Reading camps combat summer slide for Clark County students

The summer slide isn’t as fun as it might sound — it’s when kids lose the vital progress they made during the school year.

Springfield Christian Youth Ministries offers free, faith-based summer reading camps for elementary school students as one way to combat that, Executive Director Faith Bosland said.

Students must read four to six books during summer to retain what they have learned, Bosland said.

“We have a book giveaway where kids can receive free books,” she said. “This is important because 61 percent of students in poverty don’t have access to books.”

Since 2012, Camp Boost has taken place at three sites in the Springfield area — High Street Church of the Nazarene, St. John Missionary Baptist Church and Clifton Avenue Church of God.

This year, 83 kids attended the five-day camp at the High Street Church of the Nazarene and about 40 volunteer teachers and student aids came to work with the kids.

The camp at the High Street Church of the Nazarene has completed its session, but parents can still register their children for either of the two remaining camps. Both camps will begin on July 25 and end on July 29. For more information or to register, go to the youth ministries website at CrushTheOdds.org or call 937-325-6183.

Between 100 and 120 volunteers participate in the three camps each year.

Bosland said they have received high satisfaction and positive feedback from parents and students have reported enjoying the camps.

“When children enjoy reading, they read more,” Bosland said.

Each class is small — 15 students or less — with experienced teachers, she said.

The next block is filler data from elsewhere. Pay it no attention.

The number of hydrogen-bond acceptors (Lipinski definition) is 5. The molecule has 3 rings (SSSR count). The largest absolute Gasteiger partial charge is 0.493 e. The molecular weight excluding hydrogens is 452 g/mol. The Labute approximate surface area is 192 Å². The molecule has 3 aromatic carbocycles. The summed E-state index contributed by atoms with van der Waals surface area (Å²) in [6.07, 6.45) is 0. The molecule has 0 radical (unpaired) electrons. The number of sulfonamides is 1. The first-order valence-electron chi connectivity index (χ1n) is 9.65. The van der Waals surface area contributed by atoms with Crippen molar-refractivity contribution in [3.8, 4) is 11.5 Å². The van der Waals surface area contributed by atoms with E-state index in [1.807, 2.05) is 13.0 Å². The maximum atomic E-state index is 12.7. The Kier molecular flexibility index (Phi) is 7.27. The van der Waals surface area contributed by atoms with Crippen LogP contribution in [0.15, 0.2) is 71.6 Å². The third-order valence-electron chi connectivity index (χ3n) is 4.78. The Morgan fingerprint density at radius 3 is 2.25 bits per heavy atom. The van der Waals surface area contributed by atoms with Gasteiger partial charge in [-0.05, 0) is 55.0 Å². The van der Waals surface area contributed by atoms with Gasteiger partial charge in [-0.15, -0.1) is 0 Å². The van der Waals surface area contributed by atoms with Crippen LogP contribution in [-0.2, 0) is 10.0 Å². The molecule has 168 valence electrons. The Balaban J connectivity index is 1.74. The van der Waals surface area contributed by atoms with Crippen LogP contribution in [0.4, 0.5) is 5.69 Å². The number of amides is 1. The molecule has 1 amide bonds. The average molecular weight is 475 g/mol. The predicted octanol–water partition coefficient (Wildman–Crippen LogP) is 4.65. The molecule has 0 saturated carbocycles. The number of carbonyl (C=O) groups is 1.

The camps seek to show students that reading doesn’t have to be boring, Risen Christ Lutheran School teacher Heidi Congleton.

“I like the reading,” Horace Mann Elementary School student Aliana Givens said. She who will attend third-grade in the fall.

The camp curriculum was created by Wittenberg University’s Education Program and targets students from any school district. Children are divided into eight classes based on age and each has a different theme.

There is a culture class, a drama class, culinary class and other interactive courses.

“We want kids to have fun learning,” Bosland said. “Learning can be playing.”

The camps run about three to three-and-half hours and breakfasts and lunches are provided.

“We’re not a tutoring program,” Bosland said. “We want to open students to reading.”

Thank you for reading the Dayton Daily News and for supporting local journalism. Subscribers: log in for access to exclusive deals and newsletters.

Thank you for supporting in-depth local journalism with your subscription to the Dayton Daily News. Get more news when you want it with email newsletters just for subscribers. Sign up here.

X